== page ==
Okay, now to the advice that you probably will only hear from me.

Know the Course – My first marathon was the Country Music Marathon in Nashville.  I watched the video of the course that was posted on the race web site.  By the end of the video, I was terrified.  What had I signed myself up for? I was convinced I would never be able to finish the race.

I decided to approach the course like it was an enemy I needed to conquer. To beat it I needed to know the course very well.  I printed out the course map, which included the elevation map (or as I call it, the EKG line), and studied it.  I knew every turn and hill along the course.   Each time I ran, I visualized myself running the race.  At the end of every training run, I saw myself crossing the finish line.  After each of my long runs, I would highlight that distance along the course map.  For example, when I finished my 16 mile training run, I highlighted the course map up to the 16 mile marker.  It was a visual reminder of the distance that I had already run.  If I could run it in a training run, I could run it on race day.

By knowing the course inside and out, I didn’t have any surprises on race day.  I knew exactly where I was all the time and what was coming up ahead.  I beat the course that had once terrified me.

Treat every training run as a dress rehearsal for race day – During your training runs, you should be doing everything exactly as you plan to do on race day.  That includes having the same breakfast you plan on having on race day; wearing the same running clothes and shoes; using the same hydration and nutrition you will have during the race.  By trying things out before race day, you will find out what works for you and what doesn’t.  If you travel to a race like I frequently do, confirm how you will get your preferred breakfast on the road.  Will you be able to get oatmeal at 4:30 AM in your hotel?  If not, then you might want to try other breakfast options while you are training.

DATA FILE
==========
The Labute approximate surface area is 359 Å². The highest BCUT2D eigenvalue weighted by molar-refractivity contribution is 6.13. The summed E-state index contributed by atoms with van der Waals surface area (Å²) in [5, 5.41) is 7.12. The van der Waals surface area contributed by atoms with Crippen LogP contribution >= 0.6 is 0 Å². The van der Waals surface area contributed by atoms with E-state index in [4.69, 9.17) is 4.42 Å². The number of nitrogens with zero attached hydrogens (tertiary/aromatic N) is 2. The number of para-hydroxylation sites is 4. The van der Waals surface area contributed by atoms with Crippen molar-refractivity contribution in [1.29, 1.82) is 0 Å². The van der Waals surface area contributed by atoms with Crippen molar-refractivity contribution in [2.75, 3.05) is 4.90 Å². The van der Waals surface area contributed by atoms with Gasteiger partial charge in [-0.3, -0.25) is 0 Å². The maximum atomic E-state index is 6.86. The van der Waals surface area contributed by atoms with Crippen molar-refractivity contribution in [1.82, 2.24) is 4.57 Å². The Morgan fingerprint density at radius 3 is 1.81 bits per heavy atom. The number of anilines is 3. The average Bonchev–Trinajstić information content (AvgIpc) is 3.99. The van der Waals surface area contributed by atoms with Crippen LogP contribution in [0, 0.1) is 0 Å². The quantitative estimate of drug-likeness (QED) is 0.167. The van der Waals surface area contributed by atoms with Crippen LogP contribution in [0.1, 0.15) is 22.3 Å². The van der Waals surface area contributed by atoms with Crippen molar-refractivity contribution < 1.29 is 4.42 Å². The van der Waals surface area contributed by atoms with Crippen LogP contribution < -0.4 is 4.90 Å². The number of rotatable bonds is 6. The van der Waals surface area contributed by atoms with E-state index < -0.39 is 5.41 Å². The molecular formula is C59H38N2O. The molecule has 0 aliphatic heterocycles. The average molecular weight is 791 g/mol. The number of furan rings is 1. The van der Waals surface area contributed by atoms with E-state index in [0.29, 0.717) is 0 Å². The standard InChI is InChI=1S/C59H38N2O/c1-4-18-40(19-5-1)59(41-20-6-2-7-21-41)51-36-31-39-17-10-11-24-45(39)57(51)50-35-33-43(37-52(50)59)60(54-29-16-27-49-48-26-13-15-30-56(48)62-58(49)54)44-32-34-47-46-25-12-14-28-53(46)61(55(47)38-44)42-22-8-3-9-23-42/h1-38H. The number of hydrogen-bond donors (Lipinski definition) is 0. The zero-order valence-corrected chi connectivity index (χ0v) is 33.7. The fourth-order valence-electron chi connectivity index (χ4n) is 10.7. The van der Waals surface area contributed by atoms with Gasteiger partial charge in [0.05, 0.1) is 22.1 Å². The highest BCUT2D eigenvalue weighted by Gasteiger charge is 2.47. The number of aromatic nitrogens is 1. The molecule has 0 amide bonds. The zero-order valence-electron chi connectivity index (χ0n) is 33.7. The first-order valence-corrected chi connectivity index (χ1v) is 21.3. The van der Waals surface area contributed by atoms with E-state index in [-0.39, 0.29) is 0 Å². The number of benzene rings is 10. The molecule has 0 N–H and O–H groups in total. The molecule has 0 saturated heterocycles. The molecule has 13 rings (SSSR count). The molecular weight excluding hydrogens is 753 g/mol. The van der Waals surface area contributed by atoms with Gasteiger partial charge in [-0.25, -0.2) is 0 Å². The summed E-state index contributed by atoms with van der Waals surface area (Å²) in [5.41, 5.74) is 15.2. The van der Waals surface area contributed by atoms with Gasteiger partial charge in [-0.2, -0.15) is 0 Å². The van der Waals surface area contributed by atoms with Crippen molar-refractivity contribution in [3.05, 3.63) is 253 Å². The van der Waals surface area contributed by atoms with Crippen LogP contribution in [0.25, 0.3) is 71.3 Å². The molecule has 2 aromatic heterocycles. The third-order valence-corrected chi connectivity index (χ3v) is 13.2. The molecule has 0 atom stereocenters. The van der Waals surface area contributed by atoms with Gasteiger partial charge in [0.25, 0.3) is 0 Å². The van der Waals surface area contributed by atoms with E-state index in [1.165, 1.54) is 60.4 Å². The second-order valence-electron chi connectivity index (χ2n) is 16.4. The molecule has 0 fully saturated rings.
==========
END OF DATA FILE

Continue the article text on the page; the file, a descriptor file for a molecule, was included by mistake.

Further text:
Find out what sports drink they will have along the course and try it during a training run.  If you can’t handle the sports drink the race will have, then you will need to come up with an alternative hydration strategy.  You might want to carry your own fluids, which means getting use to wearing a hydration belt.

When I ran the Tokyo Marathon, runners were not allowed to carry any fluids.  We had to rely solely on the water stops.  I always carry my own hydration so I was concerned.  I needed to figure out how I would handle this on race day.   My strategy for training for this restriction was to practice only taking fluids during my training runs at the corresponding miles where the water stops would be on the course.  On race day, I was prepared and everything went smoothly.

I remember training for the Wine and Dine Half Marathon at Disney World.  Back then the race started at 10 PM at night.  I wasn’t sure how I would handle a race that started when I normally would be asleep.  To prepare for the race, I ran a couple of training runs at night.  I learned that I needed to adjust my pre-race meals plus take a nap in the afternoon.  I was prepared and it ended up being one of my all time favorite races.

I used a similar strategy when I trained for the Disney World Dopey Challenge (5K, 10K, half and full marathon over 4 consecutive days). I practiced running increasingly long distances over 4 days.  My Dopey dress rehearsal helped me understand how tired my legs would be each day.   I adjusted my post-race recovery plan to ensure I would be ready for the next day’s race.

Actors use dress rehearsals to ensure they deliver the best performance on opening night.  Runners can ensure they have the best race possible by using the dress rehearsal strategy too.

Run in all kinds of weather – While many runners love running in the rain, I hate it.  (I wrote about being a fair weather runner in an older post, Embrace the Weather.)  Given a choice, if the weather forecast is for rain or snow, I reschedule my run to another day or run on my treadmill (or as I call it, my dreadmill).